i know that marriage in a lot of ways has to be between the two married. i also know that there has to be time and energy and intention placed on loving each other well. i just feel like in some ways we have swung to the extreme, encouraging ingrown, closed off relationships that stifle and wither. and when they do, we don't want to see it or say anything. so people suffer and wither within themselves. i just feel like the church should be different. i feel like we need to wake up...to get some perspective. i'm not saying don't get married...i hope to be married one day myself. all i'm saying is, does your union reflect the union Christ created with His people? does it invite people in or shut them out? does it resemble two people facing forward together, or facing each other? is it your ultimate mission, or does it enable a greater one?

i know a couple that i feel represent this. dean and jenny lead my pastorate, and i adore them. they are both uniquely themselves and yet totally "married". their love is simple yet clearly spoken. and it invites. never once have i felt uncomfortable in their presence, like i was imposing upon their relationship. it's their marriage that has created a foundation of love that pours out into our group and individuals. and all this i can see simply from interacting with them at group. i don't know the ins and outs of their marriage, how he folds his laundry or how she cooks spaghetti. the point is i don't need to know. you can spot a healthy marriage, a life-giving one, from miles away.

this is my prayer for zach and kristen today, and all my newly engaged friends. that they would be able walk through this next part of their journey facing forward, embracing each other yet inviting others into the joy they are experiencing. that this union brings more life than could be found separate.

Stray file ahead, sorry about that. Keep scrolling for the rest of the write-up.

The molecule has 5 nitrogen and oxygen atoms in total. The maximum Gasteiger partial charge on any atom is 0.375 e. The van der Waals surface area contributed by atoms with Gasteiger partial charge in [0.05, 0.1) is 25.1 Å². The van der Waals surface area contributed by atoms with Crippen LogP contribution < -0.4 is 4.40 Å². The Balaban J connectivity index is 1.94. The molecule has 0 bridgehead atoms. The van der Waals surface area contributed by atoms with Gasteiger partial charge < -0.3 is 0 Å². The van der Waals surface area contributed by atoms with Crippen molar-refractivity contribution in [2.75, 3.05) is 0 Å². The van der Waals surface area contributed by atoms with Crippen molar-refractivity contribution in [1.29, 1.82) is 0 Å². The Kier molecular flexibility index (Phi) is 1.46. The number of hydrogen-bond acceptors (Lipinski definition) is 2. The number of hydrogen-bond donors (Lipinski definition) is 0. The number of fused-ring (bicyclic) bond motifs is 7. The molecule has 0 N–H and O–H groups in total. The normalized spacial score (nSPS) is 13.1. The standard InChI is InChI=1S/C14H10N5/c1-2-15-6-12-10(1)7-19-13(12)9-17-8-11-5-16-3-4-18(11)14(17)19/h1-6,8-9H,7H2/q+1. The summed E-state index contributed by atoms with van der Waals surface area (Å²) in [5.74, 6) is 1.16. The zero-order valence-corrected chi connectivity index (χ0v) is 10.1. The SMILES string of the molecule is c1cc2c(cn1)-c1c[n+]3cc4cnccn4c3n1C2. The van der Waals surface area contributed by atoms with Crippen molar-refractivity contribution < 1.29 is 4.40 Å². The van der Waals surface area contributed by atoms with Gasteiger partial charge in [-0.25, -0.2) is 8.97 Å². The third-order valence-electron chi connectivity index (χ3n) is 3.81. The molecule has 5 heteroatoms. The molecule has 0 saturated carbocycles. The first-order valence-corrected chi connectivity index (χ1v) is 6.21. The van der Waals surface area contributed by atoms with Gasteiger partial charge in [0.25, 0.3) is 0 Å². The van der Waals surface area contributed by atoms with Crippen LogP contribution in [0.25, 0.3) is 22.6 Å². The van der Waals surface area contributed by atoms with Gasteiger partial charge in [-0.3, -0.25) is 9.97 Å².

*stepping off soapbox and begging for mercy from the indignant crowd*

3 comments:

graham r said...

Sarah, that was an absolutely beautiful post; gracious, well written, and free of all the justifiable choice words you could have used!

(I especially love the thought-provoking paragraph asking: all cliches aside, what does it actually look like for a marriage to reflect the communion of Christ and the Church?)

I wonder if part of the issue is that we have used marriage as one of the definition of adulthood (interestingly, I think we also use homeownership). I continue to get this underlying feeling or assumption from both married and single that once someone gets married than they really are an adult ('you wont understand until...'). This, of course, brings in obvious issues that marriage (or being married) becomes an unhealthy identity.

Obviously, I wrestle with that posture from both singles and married. We always talk of singleness preparing the individual for marriage, and I think that's true. But could it be said the other way as well... marriage preparing the individual to be expressly themselves?

Maybe. Maybe not.